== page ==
The People’s Queen by Vanora Bennett

The Peoples Queen They say you should never judge a book by its cover and in the case of The People’s Queen, I have found that to be very true. The image on the cover of this particular book gives the impression that this is a typical ‘royal court’ novel, maybe similar to the sort of book you might expect from Philippa Gregory. If you take away the cover, the novel itself – written in third person present tense and with a focus on politics, money and trade rather than love and romance – feels much more like Hilary Mantel’s Wolf Hall.

Our heroine, if it’s possible to call her that, is Alice Perrers, most famous for being a mistress of England’s King Edward III (who reigned from 1327 to 1377). Alice was never a queen and, as far as I can tell, was never popular with the people either, so I’m not sure where the title of the novel comes from – other than that she was a woman from a humble background who rose to a position of power. I have read fictional portrayals of Alice before, but only as a secondary character, so I was curious to see how she would fare as the protagonist of her own story.

The People’s Queen is structured around the medieval concept of the Wheel of Fortune. As the novel opens, Alice is riding at the top of the wheel, at the height of her power and influence. During her rise, Alice has made a lot of enemies…but also some friends, including the poet Geoffrey Chaucer, who has gained a new position as comptroller of customs for the Port of London under Alice’s patronage. It is said that pride comes before a fall, however, and Alice’s fortunes are about to change.

Aware that the King is starting to grow old and infirm and won’t be around forever, Alice begins to make plans for the future. Knowing that she will lose his financial support when he dies, she enters into an unscrupulous business venture, confident that nobody will discover what she has been doing. Eventually, of course, Alice’s schemes start to fall apart as the Wheel of Fortune begins to turn again.

Alice’s story takes place during an interesting and eventful period of English history: the novel incorporates the Black Death and the Peasants’ Revolt and features characters such as John of Gaunt, the Black Prince, Katherine Swynford and Wat Tyler. Somehow, though, Vanora Bennett manages to make a potentially fascinating story feel boring and passionless. I mentioned a similarity to Hilary Mantel, but the similarity is in the style of writing only. Where Wolf Hall is a compelling and enjoyable novel, The People’s Queen just isn’t, at least not in my opinion. Not being particularly interested in economic history, I thought there was too much time spent discussing taxes, budgets, loans and interest rates. I was also disappointed in the lack of medieval atmosphere; I think the author was trying to draw parallels with modern life and modern politics, but I felt that this came at the expense of creating a sense of time and place.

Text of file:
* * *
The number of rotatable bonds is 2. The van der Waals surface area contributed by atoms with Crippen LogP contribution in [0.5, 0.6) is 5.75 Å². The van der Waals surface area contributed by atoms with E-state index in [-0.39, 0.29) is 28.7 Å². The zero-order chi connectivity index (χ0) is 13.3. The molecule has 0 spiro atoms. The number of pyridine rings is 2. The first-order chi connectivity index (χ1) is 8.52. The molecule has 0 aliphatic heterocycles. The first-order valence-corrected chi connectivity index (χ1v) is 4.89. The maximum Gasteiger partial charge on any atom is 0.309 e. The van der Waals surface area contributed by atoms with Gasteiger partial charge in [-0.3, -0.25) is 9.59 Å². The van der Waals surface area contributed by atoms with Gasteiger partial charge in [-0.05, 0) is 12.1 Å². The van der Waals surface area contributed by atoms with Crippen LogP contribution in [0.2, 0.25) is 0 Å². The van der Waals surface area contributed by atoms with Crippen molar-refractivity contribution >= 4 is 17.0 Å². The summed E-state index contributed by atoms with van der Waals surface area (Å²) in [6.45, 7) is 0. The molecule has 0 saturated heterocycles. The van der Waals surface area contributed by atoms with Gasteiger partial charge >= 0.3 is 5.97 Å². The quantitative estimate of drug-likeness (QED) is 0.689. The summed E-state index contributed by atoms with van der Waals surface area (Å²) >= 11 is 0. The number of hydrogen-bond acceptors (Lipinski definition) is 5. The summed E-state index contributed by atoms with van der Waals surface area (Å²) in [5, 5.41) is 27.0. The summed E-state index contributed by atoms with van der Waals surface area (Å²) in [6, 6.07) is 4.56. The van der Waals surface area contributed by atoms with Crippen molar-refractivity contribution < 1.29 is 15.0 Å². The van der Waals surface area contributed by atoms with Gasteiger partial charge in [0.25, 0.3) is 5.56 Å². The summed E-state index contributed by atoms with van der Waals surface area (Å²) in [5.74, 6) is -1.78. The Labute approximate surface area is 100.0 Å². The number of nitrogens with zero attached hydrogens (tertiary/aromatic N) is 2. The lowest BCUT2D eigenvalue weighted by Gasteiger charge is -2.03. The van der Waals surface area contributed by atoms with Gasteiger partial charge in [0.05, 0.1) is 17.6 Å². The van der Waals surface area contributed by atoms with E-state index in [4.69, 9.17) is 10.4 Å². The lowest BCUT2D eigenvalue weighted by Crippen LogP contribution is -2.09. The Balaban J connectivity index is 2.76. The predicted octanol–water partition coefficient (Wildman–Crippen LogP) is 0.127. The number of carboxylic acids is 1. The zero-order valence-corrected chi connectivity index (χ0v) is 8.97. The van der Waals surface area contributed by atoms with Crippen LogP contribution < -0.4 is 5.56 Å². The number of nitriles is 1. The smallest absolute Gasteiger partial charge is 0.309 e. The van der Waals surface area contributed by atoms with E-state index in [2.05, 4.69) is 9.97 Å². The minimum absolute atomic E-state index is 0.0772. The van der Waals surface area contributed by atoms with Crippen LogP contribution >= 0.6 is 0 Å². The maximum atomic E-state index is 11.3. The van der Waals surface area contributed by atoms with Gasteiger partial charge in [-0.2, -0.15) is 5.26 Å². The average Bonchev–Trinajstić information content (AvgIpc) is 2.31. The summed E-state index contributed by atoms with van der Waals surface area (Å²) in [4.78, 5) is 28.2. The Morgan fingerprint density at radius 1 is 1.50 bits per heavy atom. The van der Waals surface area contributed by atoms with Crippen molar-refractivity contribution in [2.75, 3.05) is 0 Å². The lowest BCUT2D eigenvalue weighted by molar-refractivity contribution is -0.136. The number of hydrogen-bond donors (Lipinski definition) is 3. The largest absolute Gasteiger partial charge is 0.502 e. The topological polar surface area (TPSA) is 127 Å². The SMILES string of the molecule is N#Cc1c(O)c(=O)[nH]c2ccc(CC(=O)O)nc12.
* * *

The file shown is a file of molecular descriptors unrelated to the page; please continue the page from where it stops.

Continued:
I do think Bennett does a good job of making Alice a complex, well-rounded character. She is shown to be greedy, ambitious and manipulative, as well as intelligent and shrewd…but she also has a softer, more vulnerable side, and it can’t be denied that she does provide some happiness and comfort to Edward. The way in which she becomes involved with Wat Tyler and the Peasants’ Revolt appears to be completely fictional and does not feel convincing, but I liked the portrayal of her friendship with Geoffrey Chaucer (which forms a major part of the story). There is some historical basis for this as they did know each other and Alice is believed by some historians to be the inspiration for the Wife of Bath in Chaucer’s Canterbury Tales. Despite finding Alice an interesting character, though, I didn’t feel any sort of connection with her. I didn’t expect to actually like her, but it was disappointing to find that I didn’t care at all what happened to her.

I haven’t given up on Vanora Bennett yet because I did like Midnight in St Petersburg a lot more than this book and I also still have Queen of Silks on my shelf to be read. I’ll hope for a better experience with that one!

My Commonplace Book: March 2016

commonplace book
a notebook in which quotations, poems, remarks, etc, that catch the owner’s attention are entered

Collins English Dictionary


A summary of this month’s reading, in words and pictures.